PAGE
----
Reading the Room

Tara Bernerd oozes creativity as she speaks over Zoom from one of her home offices in Milan, Italy.

Tara Bernerd oozes creativity as she speaks over Zoom from one of her home offices in Milan, Italy. The globally renowned and contagiously effervescent interior architectural designer is wearing a burgundy blazer threaded in cream lattice-plaid. The lapel is adorned with a turquoise brooch ensconced in a flame-shaped golden rim. She’s wearing thick-framed, creamy-gold glasses and chunky rings on four fingers of the left hand she passionately waves while describing, in detail, exactly what she means by her term “Design DNA.”

The phrase, which has been part of her brand’s vernacular for decades, has been widely printed in media but rarely expounded. Finding a building’s “Design DNA,” Bernerd explains, is the first, most critical step to approaching any new design project.

In Bernerd’s case, her A-list projects not only capture and express such innate qualities, but they take the British designer around the world.

Photo Credit: Binyan Studios

Her résumé includes the behemoth Grand LA, which she worked on alongside architectural genius Frank Gehry in Los Angeles; the Hari Hong Kong, a five-star luxury hotel in China; the Villa Sabina in Ibiza, Spain; and the Maroma, a Belmond Hotel nestled in the Riviera Maya of Mexico.

She’s also no stranger to South Florida with projects that include Four Seasons Hotel and Residences Fort Lauderdale and her latest, the Perigon, an uber-chic, oceanside condo complex she’s designing in collaboration with OMA Architects and landscape artists Gustafson Porter & Bowman that’s set to open on Miami Beach in 2025.

Bernerd thinks of buildings as she does people, with skeletal structure, muscular forms, skin, clothes, accessories, history and culture. First: the interior shape, with its curves, lines and spatial geometry, which, she says, must harmonize with the building’s external architecture.

“If you were dressing a person, whatever their personality, you’d first want them in the gym and in the best shape they can be in,” she says. “Internal architecture is paramount to what we do.”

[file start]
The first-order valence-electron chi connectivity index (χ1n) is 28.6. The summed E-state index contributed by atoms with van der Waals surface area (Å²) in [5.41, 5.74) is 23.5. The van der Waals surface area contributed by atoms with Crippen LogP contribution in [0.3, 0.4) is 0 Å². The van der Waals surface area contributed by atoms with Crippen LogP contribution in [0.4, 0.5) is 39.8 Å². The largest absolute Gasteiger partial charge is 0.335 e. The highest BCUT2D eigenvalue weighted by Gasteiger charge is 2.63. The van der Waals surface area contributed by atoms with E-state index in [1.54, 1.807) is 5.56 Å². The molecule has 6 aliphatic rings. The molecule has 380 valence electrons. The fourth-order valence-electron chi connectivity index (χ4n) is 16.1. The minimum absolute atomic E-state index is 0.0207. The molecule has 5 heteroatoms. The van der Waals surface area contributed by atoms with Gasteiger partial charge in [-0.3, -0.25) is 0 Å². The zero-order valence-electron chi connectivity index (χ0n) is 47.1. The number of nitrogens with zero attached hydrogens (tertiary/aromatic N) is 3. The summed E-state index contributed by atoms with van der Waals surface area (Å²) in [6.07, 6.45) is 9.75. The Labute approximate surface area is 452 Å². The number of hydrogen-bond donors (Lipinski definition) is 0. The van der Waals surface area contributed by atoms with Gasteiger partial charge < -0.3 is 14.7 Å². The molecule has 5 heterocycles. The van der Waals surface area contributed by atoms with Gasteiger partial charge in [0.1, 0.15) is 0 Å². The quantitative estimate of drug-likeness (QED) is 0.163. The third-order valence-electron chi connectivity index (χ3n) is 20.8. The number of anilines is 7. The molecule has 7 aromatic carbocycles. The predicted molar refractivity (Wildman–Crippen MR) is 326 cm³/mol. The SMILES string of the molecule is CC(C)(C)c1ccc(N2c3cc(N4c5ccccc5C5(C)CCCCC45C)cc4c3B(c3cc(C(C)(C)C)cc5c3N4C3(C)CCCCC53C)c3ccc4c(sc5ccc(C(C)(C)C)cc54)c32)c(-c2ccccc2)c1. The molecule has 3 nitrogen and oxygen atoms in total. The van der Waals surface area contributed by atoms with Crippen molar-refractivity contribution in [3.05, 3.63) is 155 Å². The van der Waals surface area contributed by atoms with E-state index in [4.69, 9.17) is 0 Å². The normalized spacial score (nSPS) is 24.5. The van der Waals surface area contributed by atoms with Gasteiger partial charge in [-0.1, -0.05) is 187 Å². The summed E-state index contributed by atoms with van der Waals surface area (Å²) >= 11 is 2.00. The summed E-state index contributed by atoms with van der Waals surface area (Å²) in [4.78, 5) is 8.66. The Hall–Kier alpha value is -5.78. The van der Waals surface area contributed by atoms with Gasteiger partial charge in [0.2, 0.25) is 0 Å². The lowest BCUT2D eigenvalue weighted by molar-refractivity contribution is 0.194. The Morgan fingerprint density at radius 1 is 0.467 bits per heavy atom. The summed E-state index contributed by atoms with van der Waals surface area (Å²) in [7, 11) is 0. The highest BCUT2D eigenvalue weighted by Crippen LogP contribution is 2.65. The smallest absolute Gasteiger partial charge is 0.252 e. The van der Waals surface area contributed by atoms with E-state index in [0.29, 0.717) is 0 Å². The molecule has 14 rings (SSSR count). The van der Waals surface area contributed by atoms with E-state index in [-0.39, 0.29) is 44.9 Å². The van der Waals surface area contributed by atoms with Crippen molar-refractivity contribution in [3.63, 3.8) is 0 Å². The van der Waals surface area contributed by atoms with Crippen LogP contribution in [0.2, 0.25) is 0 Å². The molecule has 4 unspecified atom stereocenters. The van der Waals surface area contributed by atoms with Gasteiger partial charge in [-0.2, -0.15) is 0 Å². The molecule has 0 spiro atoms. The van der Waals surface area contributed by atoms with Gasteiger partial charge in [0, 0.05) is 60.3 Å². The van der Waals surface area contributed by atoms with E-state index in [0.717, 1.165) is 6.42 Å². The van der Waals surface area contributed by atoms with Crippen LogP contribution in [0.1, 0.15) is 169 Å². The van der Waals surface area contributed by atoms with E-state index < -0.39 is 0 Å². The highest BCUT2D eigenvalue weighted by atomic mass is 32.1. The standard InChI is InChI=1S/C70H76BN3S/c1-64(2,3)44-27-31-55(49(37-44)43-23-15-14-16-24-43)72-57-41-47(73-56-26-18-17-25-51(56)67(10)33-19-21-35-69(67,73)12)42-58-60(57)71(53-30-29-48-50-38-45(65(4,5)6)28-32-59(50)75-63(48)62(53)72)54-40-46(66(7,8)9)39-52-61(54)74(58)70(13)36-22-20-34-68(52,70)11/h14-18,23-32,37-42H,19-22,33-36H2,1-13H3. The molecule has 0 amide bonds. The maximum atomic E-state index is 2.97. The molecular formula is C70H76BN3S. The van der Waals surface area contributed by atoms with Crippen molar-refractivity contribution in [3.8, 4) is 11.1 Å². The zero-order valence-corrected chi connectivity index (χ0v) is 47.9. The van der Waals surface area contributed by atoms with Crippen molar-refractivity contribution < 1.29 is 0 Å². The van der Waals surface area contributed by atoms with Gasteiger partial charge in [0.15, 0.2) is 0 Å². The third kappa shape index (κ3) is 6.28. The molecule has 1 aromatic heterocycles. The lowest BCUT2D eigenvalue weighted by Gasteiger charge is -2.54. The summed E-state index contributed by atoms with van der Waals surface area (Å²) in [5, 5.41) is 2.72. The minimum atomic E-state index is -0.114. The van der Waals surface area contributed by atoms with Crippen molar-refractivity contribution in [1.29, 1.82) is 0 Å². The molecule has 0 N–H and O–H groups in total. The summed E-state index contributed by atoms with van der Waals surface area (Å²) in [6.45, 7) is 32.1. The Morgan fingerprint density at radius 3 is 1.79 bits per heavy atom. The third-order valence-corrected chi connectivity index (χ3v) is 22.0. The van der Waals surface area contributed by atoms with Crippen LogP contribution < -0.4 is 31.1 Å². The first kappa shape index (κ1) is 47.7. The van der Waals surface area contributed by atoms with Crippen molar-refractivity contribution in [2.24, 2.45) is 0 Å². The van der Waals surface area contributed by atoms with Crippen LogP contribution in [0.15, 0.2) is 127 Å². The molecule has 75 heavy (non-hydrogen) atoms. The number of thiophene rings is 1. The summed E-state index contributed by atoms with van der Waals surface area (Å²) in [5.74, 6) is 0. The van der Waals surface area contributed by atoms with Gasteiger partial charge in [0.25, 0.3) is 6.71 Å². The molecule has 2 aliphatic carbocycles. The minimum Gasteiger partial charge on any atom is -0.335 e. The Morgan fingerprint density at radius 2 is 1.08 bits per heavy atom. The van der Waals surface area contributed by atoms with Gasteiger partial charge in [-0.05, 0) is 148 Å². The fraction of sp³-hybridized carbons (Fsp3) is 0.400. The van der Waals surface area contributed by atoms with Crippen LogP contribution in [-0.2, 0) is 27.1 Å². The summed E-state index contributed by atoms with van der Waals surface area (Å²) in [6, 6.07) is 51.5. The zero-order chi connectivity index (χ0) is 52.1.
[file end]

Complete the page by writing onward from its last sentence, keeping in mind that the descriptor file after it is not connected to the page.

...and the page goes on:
Then there’s the walls, floors, furniture and color palette. Next comes the lighting fixtures and how they interact with the rhythms of natural, surrounding glow. Climate, environment and function also influence design. How will individuals interact in the space? What is the flow of motion and essential energy? These are the thoughts that swirl in Bernerd’s artistic mind. Discovering a project’s Design DNA, Bernerd describes, is essentially getting to know a new person—and birthing them into existence.

“That’s how genuine this kind of approach is,” she says.

While there are stylistic threads that remain somewhat consistent in Bernerd’s designs, such as global influences (from Bernerd’s childhood growing up in London and her subsequent international travels), a vein of industrialism, sense of comfort, varied textures, pops of color and geometric patterns, no two buildings have the same personality.

Bernerd’s team at Tara Bernerd & Partners—which celebrates 21 years of collective creativity in April—has become masterful at bringing unique designs to life.

With a background in film school, Bernerd says she sees parallels between her design team and the work of a buzzing movie crew.

“People don’t usually see the connection [with film],” she says. “But there is actually a lot of crossover. It is the greatest coming together of creative talent. The storyboarding. The imagining of something that doesn’t yet exist.”

For the Perigon, Bernerd says her team wanted to keep the design clean and pure.

“Even though ordinarily we believe in layering and layering, here [at the Perigon], we thought maybe less is more,” Bernerd says.

The resulting design will incorporate natural tones, expansive windows, a flow between indoor and outdoor spaces, and earth-inspired textures like stone and wood. The design’s trend toward minimalism allows it to feel spacious and fresh, complementing the sunshine, expansive Atlantic views and gardens surrounding the sleek, cascading curves of the building’s tower.

While visiting Florida for the first time in 2014 to begin designs on Four Seasons Fort Lauderdale, which opened in 2022, Bernerd says her preconceived notions of South Florida as MTV’s spring break capital were smashed when she discovered Las Olas Boulevard to be more reminiscent of the breezy Mediterranean, with its canals, higher-end resorts and yachting enthusiasts. Bernerd’s design for the hotel thus tried to evoke the Riviera lifestyle and capture “an era when Chris-Craft yachts and Capri pants flourished.”

Her design plans for a new project on Fisher Island have yet to be unveiled, but she has revealed that she was recruited by Related Group for the project, Six Fisher Island Drive, the last available development site on the historic island. The project will be an exclusive, 50-condominium complex designed by Kobi Karp Architects.

Bernerd’s involvement in all these South Florida projects may be a good indicator of the area’s growing place as a global destination. Bernerd says she is happy to help advance South Florida’s portfolio of impressive architecture and design assets.

“We keep striving, and we never sit back because the world is changing,” she says. “[South Florida] is changing.”

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